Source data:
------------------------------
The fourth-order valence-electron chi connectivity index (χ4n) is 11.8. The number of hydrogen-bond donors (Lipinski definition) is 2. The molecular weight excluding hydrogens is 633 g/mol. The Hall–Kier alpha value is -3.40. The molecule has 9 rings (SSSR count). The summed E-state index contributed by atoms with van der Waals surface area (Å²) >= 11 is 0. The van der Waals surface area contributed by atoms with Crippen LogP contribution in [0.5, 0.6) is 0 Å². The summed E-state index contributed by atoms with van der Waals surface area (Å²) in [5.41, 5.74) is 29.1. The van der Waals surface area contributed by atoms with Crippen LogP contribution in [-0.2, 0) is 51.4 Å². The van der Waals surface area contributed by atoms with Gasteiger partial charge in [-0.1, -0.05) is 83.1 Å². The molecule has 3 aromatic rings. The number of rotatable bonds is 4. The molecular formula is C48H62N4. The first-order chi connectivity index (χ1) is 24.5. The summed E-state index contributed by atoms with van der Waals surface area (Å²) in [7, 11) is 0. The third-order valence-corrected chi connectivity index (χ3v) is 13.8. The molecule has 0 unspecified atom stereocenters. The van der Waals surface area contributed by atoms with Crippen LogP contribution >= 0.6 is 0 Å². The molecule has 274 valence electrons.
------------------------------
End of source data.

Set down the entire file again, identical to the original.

The fourth-order valence-electron chi connectivity index (χ4n) is 11.8. The number of hydrogen-bond donors (Lipinski definition) is 2. The molecular weight excluding hydrogens is 633 g/mol. The Hall–Kier alpha value is -3.40. The molecule has 9 rings (SSSR count). The summed E-state index contributed by atoms with van der Waals surface area (Å²) >= 11 is 0. The van der Waals surface area contributed by atoms with Crippen LogP contribution in [0.5, 0.6) is 0 Å². The summed E-state index contributed by atoms with van der Waals surface area (Å²) in [5.41, 5.74) is 29.1. The van der Waals surface area contributed by atoms with Crippen LogP contribution in [-0.2, 0) is 51.4 Å². The van der Waals surface area contributed by atoms with Gasteiger partial charge in [-0.1, -0.05) is 83.1 Å². The molecule has 3 aromatic rings. The number of rotatable bonds is 4. The molecular formula is C48H62N4. The first-order chi connectivity index (χ1) is 24.5. The summed E-state index contributed by atoms with van der Waals surface area (Å²) in [7, 11) is 0. The third-order valence-corrected chi connectivity index (χ3v) is 13.8. The molecule has 0 unspecified atom stereocenters. The van der Waals surface area contributed by atoms with Crippen LogP contribution >= 0.6 is 0 Å². The molecule has 274 valence electrons.